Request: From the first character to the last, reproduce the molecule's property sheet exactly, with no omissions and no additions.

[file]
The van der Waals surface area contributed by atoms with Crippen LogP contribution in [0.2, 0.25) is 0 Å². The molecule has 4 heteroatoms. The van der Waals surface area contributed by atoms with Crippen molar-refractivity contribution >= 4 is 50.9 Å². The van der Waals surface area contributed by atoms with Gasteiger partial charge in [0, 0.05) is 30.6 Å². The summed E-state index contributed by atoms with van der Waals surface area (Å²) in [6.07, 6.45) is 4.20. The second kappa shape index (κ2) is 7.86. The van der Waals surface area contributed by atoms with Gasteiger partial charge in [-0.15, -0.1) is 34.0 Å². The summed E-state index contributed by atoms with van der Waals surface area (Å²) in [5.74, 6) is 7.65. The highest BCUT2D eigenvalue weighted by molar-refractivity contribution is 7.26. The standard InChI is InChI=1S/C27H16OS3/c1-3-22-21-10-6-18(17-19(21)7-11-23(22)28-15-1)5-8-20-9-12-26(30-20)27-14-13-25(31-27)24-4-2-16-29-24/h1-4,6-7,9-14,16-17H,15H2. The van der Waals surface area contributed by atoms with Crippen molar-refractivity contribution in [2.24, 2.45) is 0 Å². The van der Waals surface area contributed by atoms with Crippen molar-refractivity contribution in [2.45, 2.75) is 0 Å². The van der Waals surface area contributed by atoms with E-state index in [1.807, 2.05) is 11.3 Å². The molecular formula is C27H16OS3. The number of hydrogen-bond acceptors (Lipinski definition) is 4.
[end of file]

The van der Waals surface area contributed by atoms with Crippen LogP contribution in [0.2, 0.25) is 0 Å². The molecule has 4 heteroatoms. The van der Waals surface area contributed by atoms with Crippen molar-refractivity contribution >= 4 is 50.9 Å². The van der Waals surface area contributed by atoms with Gasteiger partial charge in [0, 0.05) is 30.6 Å². The summed E-state index contributed by atoms with van der Waals surface area (Å²) in [6.07, 6.45) is 4.20. The second kappa shape index (κ2) is 7.86. The van der Waals surface area contributed by atoms with Gasteiger partial charge in [-0.15, -0.1) is 34.0 Å². The summed E-state index contributed by atoms with van der Waals surface area (Å²) in [5.74, 6) is 7.65. The highest BCUT2D eigenvalue weighted by molar-refractivity contribution is 7.26. The standard InChI is InChI=1S/C27H16OS3/c1-3-22-21-10-6-18(17-19(21)7-11-23(22)28-15-1)5-8-20-9-12-26(30-20)27-14-13-25(31-27)24-4-2-16-29-24/h1-4,6-7,9-14,16-17H,15H2. The van der Waals surface area contributed by atoms with Crippen molar-refractivity contribution in [2.24, 2.45) is 0 Å². The van der Waals surface area contributed by atoms with Crippen molar-refractivity contribution in [2.45, 2.75) is 0 Å². The van der Waals surface area contributed by atoms with E-state index in [1.807, 2.05) is 11.3 Å². The molecular formula is C27H16OS3. The number of hydrogen-bond acceptors (Lipinski definition) is 4.